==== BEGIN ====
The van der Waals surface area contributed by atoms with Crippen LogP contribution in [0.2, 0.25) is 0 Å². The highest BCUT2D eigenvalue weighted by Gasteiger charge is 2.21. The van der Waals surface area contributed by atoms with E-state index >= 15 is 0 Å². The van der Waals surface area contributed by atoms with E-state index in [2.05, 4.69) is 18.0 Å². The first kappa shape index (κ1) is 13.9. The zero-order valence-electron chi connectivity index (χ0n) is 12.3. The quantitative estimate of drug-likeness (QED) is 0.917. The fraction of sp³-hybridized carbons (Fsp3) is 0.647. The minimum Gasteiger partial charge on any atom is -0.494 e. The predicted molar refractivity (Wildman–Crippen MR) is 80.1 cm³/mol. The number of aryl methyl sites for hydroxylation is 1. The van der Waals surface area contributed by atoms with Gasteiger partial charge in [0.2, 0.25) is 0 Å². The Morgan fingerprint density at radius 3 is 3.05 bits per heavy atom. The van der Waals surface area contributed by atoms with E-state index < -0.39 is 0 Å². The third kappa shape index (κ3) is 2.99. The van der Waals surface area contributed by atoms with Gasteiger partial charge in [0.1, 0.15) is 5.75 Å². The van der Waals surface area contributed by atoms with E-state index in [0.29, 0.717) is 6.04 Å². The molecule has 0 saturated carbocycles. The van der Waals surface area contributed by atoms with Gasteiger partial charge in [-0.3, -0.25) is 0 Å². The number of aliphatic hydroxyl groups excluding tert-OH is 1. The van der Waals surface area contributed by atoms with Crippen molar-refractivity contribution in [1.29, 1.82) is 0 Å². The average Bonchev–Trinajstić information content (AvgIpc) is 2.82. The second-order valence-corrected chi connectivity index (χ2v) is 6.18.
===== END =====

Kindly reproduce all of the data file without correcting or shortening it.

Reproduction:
The van der Waals surface area contributed by atoms with Crippen LogP contribution in [0.2, 0.25) is 0 Å². The highest BCUT2D eigenvalue weighted by Gasteiger charge is 2.21. The van der Waals surface area contributed by atoms with E-state index >= 15 is 0 Å². The van der Waals surface area contributed by atoms with E-state index in [2.05, 4.69) is 18.0 Å². The first kappa shape index (κ1) is 13.9. The zero-order valence-electron chi connectivity index (χ0n) is 12.3. The quantitative estimate of drug-likeness (QED) is 0.917. The fraction of sp³-hybridized carbons (Fsp3) is 0.647. The minimum Gasteiger partial charge on any atom is -0.494 e. The predicted molar refractivity (Wildman–Crippen MR) is 80.1 cm³/mol. The number of aryl methyl sites for hydroxylation is 1. The van der Waals surface area contributed by atoms with Gasteiger partial charge in [0.2, 0.25) is 0 Å². The Morgan fingerprint density at radius 3 is 3.05 bits per heavy atom. The van der Waals surface area contributed by atoms with E-state index < -0.39 is 0 Å². The third kappa shape index (κ3) is 2.99. The van der Waals surface area contributed by atoms with Gasteiger partial charge in [0.1, 0.15) is 5.75 Å². The van der Waals surface area contributed by atoms with E-state index in [0.29, 0.717) is 6.04 Å². The molecule has 0 saturated carbocycles. The van der Waals surface area contributed by atoms with Gasteiger partial charge in [-0.3, -0.25) is 0 Å². The number of aliphatic hydroxyl groups excluding tert-OH is 1. The van der Waals surface area contributed by atoms with Crippen molar-refractivity contribution in [1.29, 1.82) is 0 Å². The average Bonchev–Trinajstić information content (AvgIpc) is 2.82. The second-order valence-corrected chi connectivity index (χ2v) is 6.18.